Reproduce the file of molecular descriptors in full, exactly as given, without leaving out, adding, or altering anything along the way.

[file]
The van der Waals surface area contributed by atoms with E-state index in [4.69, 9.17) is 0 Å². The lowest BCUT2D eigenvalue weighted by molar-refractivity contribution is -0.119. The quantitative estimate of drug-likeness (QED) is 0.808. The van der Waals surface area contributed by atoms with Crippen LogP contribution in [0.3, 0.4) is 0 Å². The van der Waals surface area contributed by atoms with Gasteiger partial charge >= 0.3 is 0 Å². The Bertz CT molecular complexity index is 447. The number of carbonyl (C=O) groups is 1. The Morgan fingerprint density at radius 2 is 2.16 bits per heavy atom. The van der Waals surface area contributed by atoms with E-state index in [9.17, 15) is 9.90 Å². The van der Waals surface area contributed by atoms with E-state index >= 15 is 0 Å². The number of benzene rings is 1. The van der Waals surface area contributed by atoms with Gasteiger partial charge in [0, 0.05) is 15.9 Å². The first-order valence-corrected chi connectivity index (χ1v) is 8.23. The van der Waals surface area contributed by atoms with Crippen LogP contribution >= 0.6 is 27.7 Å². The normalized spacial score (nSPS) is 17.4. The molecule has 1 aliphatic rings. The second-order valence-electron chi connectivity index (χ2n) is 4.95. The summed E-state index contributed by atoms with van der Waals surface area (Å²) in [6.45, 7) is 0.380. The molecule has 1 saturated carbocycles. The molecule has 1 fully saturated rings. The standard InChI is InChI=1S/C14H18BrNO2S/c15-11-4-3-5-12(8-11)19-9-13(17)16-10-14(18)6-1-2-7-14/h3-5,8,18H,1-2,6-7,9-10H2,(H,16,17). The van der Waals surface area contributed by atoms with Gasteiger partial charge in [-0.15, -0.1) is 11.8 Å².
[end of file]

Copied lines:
The van der Waals surface area contributed by atoms with E-state index in [4.69, 9.17) is 0 Å². The lowest BCUT2D eigenvalue weighted by molar-refractivity contribution is -0.119. The quantitative estimate of drug-likeness (QED) is 0.808. The van der Waals surface area contributed by atoms with Crippen LogP contribution in [0.3, 0.4) is 0 Å². The van der Waals surface area contributed by atoms with Gasteiger partial charge >= 0.3 is 0 Å². The Bertz CT molecular complexity index is 447. The number of carbonyl (C=O) groups is 1. The Morgan fingerprint density at radius 2 is 2.16 bits per heavy atom. The van der Waals surface area contributed by atoms with E-state index in [9.17, 15) is 9.90 Å². The van der Waals surface area contributed by atoms with E-state index >= 15 is 0 Å². The number of benzene rings is 1. The van der Waals surface area contributed by atoms with Gasteiger partial charge in [0, 0.05) is 15.9 Å². The first-order valence-corrected chi connectivity index (χ1v) is 8.23. The van der Waals surface area contributed by atoms with Crippen LogP contribution >= 0.6 is 27.7 Å². The normalized spacial score (nSPS) is 17.4. The molecule has 1 aliphatic rings. The second-order valence-electron chi connectivity index (χ2n) is 4.95. The summed E-state index contributed by atoms with van der Waals surface area (Å²) in [6.45, 7) is 0.380. The molecule has 1 saturated carbocycles. The molecule has 1 fully saturated rings. The standard InChI is InChI=1S/C14H18BrNO2S/c15-11-4-3-5-12(8-11)19-9-13(17)16-10-14(18)6-1-2-7-14/h3-5,8,18H,1-2,6-7,9-10H2,(H,16,17). The van der Waals surface area contributed by atoms with Gasteiger partial charge in [-0.15, -0.1) is 11.8 Å².